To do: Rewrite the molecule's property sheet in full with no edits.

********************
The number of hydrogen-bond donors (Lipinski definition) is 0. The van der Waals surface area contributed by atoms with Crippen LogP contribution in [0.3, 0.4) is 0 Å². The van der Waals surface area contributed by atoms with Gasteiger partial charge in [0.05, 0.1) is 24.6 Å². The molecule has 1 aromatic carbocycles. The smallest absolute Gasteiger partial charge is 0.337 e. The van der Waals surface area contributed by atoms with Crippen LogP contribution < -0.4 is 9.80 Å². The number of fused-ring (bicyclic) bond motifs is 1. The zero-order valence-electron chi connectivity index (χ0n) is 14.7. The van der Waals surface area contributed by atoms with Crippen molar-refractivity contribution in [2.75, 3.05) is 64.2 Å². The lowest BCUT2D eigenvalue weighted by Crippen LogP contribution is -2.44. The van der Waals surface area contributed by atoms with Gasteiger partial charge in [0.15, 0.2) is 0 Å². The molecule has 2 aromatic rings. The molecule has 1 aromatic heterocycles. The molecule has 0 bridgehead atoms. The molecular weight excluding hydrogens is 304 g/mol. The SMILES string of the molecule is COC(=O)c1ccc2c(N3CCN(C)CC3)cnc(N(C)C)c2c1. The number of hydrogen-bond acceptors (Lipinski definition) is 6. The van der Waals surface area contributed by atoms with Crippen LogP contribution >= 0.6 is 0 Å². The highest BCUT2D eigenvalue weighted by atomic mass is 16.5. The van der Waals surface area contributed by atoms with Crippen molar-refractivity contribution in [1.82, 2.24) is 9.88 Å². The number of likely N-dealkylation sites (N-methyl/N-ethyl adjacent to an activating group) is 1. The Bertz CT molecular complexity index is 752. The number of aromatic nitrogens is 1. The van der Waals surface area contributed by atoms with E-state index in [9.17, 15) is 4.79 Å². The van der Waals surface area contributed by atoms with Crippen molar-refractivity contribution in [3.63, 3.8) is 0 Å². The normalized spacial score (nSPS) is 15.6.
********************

The number of hydrogen-bond donors (Lipinski definition) is 0. The van der Waals surface area contributed by atoms with Crippen LogP contribution in [0.3, 0.4) is 0 Å². The van der Waals surface area contributed by atoms with Gasteiger partial charge in [0.05, 0.1) is 24.6 Å². The molecule has 1 aromatic carbocycles. The smallest absolute Gasteiger partial charge is 0.337 e. The van der Waals surface area contributed by atoms with Crippen LogP contribution < -0.4 is 9.80 Å². The number of fused-ring (bicyclic) bond motifs is 1. The zero-order valence-electron chi connectivity index (χ0n) is 14.7. The van der Waals surface area contributed by atoms with Crippen molar-refractivity contribution in [2.75, 3.05) is 64.2 Å². The lowest BCUT2D eigenvalue weighted by Crippen LogP contribution is -2.44. The van der Waals surface area contributed by atoms with Gasteiger partial charge in [0.15, 0.2) is 0 Å². The molecule has 2 aromatic rings. The molecule has 1 aromatic heterocycles. The molecule has 0 bridgehead atoms. The molecular weight excluding hydrogens is 304 g/mol. The SMILES string of the molecule is COC(=O)c1ccc2c(N3CCN(C)CC3)cnc(N(C)C)c2c1. The number of hydrogen-bond acceptors (Lipinski definition) is 6. The van der Waals surface area contributed by atoms with Crippen LogP contribution >= 0.6 is 0 Å². The highest BCUT2D eigenvalue weighted by atomic mass is 16.5. The van der Waals surface area contributed by atoms with Crippen molar-refractivity contribution in [1.82, 2.24) is 9.88 Å². The number of likely N-dealkylation sites (N-methyl/N-ethyl adjacent to an activating group) is 1. The Bertz CT molecular complexity index is 752. The number of aromatic nitrogens is 1. The van der Waals surface area contributed by atoms with E-state index in [9.17, 15) is 4.79 Å². The van der Waals surface area contributed by atoms with Crippen molar-refractivity contribution in [3.63, 3.8) is 0 Å². The normalized spacial score (nSPS) is 15.6.